104. In the light of the very serious shortcomings identified above, the Court concludes that the investigation was not prompt, expeditious or sufficiently thorough. The Court accordingly dismisses the Government's objection as to non-exhaustion of domestic remedies (see Mikheyev, cited above, § 121) and holds that there has been a violation of Article 3 of the Convention under its procedural limb in that the investigation into the assault on the applicant was ineffective.
II. ALLEGED VIOLATION OF ARTICLE 3 OF THE CONVENTION ON ACCOUNT OF POLICE'S FAILURE TO RENDER ASSISTANCE TO THE APPLICANT
105. The applicant complained under Article 3 of the Convention that the conduct of the police officers who had denied him assistance amounted to inhuman and degrading treatment and that the investigation had not led to punishment of those responsible.
106. The applicant submitted that on the night of 30 July 2001 the police officers Zharov and Volkov had not examined him with sufficient care to establish that his life was not under threat. They had not used their radios to call an ambulance. The decision to carry the victims to another place had not merely been unprofessional but had resulted in further damage to the applicant's health and destruction of evidence concerning the assault. The ensuing investigation and trial had not met the requirement of independence because of close proximity between the police and the local courts. As a result of the acquittal, the police officers had not incurred any responsibility, disciplinary or otherwise, for their actions.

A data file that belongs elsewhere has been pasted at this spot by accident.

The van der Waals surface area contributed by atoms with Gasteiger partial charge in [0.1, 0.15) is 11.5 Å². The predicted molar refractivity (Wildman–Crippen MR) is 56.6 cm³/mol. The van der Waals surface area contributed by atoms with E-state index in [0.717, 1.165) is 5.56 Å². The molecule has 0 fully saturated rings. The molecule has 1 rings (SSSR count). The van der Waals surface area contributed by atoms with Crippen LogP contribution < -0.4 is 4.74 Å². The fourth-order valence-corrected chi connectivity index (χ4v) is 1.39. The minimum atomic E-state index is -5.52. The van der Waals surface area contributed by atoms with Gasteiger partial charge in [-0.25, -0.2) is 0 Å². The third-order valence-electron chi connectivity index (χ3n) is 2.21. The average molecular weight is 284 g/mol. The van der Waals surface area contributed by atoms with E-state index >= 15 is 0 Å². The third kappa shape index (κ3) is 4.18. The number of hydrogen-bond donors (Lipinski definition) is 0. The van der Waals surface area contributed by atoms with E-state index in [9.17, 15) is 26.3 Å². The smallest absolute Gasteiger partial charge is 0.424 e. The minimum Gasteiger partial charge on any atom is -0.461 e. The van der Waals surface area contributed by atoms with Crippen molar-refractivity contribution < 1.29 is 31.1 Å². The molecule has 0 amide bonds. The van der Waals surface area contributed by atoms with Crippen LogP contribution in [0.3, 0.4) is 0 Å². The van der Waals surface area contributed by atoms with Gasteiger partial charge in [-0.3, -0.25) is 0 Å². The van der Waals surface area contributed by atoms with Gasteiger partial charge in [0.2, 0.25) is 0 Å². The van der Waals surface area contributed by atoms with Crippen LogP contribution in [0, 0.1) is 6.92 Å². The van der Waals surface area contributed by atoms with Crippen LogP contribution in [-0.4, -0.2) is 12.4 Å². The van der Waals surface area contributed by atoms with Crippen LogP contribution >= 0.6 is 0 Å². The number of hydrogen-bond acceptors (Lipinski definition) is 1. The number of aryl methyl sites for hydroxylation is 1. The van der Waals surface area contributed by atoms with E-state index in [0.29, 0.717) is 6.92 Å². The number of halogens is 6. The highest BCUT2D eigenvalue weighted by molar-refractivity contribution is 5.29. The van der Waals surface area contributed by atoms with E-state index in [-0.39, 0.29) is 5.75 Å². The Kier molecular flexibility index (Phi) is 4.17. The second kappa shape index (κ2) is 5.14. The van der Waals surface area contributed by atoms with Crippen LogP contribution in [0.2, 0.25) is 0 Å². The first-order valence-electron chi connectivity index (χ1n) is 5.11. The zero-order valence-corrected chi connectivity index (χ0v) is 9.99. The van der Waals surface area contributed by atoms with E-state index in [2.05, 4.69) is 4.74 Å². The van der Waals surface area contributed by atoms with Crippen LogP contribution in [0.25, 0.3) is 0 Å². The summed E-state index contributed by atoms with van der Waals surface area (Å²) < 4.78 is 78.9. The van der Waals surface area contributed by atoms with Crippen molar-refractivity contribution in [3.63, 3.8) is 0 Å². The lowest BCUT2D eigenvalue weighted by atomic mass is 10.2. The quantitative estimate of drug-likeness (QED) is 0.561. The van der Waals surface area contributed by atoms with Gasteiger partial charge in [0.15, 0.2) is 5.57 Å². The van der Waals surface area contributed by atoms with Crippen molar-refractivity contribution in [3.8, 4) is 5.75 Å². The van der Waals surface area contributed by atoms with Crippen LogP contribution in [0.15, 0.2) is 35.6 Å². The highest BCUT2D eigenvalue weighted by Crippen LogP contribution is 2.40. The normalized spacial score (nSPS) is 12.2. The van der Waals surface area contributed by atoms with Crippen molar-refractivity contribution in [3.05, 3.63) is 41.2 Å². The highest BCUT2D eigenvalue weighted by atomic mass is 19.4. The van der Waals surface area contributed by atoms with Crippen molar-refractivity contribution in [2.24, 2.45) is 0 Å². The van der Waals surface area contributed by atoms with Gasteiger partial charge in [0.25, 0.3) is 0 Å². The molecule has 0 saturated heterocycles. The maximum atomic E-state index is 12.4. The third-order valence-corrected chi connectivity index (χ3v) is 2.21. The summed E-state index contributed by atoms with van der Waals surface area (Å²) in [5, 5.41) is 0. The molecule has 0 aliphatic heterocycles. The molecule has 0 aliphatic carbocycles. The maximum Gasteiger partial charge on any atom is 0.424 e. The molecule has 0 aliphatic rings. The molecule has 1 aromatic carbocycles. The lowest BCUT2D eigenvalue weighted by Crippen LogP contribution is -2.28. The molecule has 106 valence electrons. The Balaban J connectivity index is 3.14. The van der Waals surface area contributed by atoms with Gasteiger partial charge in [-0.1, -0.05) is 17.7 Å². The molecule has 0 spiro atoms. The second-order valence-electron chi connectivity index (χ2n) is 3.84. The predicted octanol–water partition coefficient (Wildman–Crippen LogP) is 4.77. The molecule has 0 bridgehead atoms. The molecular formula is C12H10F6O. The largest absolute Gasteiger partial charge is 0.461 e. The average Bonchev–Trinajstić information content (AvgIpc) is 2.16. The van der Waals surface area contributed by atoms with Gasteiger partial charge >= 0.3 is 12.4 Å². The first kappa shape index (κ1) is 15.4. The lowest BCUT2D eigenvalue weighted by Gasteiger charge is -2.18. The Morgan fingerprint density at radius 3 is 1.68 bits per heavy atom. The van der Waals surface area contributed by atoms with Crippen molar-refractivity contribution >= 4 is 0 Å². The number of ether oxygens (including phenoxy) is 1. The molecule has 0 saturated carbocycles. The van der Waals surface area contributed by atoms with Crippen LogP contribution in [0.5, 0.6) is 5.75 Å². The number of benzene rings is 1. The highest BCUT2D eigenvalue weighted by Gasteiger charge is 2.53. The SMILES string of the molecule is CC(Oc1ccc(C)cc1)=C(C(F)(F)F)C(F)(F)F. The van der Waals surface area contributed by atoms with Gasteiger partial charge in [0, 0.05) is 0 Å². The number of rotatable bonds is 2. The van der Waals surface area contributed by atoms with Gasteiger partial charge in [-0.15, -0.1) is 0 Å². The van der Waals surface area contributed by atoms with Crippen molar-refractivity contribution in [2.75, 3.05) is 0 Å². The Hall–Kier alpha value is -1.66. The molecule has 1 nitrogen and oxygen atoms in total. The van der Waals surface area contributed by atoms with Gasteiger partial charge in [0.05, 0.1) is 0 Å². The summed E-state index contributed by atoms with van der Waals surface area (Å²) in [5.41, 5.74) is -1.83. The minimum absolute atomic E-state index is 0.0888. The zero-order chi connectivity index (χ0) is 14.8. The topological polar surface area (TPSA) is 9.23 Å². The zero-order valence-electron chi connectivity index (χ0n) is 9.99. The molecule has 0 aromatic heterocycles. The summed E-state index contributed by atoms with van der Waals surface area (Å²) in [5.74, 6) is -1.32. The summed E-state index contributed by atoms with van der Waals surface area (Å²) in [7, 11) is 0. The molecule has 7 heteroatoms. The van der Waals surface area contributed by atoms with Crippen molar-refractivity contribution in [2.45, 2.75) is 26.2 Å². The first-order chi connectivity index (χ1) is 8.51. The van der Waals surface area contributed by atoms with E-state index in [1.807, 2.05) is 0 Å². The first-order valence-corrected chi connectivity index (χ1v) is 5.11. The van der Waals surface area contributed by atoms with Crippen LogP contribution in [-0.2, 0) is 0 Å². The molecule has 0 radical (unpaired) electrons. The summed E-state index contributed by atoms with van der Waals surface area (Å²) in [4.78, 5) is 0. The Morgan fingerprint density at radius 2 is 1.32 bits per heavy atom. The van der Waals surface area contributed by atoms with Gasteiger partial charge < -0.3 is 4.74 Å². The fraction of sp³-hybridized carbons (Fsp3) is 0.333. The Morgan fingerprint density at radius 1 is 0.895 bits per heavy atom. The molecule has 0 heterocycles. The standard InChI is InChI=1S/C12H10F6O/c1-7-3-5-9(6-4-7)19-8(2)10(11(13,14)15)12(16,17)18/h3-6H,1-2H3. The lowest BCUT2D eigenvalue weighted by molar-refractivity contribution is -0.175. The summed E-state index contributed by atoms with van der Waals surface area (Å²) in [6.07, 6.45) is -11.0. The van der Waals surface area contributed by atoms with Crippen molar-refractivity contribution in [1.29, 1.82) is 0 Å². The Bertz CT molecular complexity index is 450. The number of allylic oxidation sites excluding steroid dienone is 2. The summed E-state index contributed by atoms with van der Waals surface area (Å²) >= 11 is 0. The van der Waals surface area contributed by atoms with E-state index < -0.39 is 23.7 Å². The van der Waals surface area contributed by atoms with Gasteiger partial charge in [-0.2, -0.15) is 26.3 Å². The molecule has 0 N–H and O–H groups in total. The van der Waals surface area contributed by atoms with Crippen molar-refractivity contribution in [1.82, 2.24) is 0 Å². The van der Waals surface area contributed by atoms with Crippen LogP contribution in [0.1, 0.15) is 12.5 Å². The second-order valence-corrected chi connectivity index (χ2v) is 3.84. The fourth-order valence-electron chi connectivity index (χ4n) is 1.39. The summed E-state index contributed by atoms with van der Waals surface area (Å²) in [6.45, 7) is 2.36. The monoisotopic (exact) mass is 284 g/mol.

107. The Government, referring to the submissions by the Ministry of Internal Affairs, stated that the applicant's allegation of inhuman and degrading treatment could not be “objectively verified”. The investigation had been “comprehensive and effective”. An internal inquiry had not established any breaches of the applicable legislation on the part of the police officers and the courts had acquitted them of the criminal charges.
108. The Government submitted that the applicant had not exhausted domestic remedies because he had not lodged a supervisory-review application against the judgment by which the police officers had been acquitted.
109. The Court reiterates that an application for supervisory review in the Russian criminal-law system is not an effective remedy which must be used for the purposes of compliance with the requirements of Article 35 § 1 of the Convention (see, as a recent authority, Krasulya v. Russia, no. 12365/03, § 29, 22 February 2007). The Government's objection must therefore be dismissed.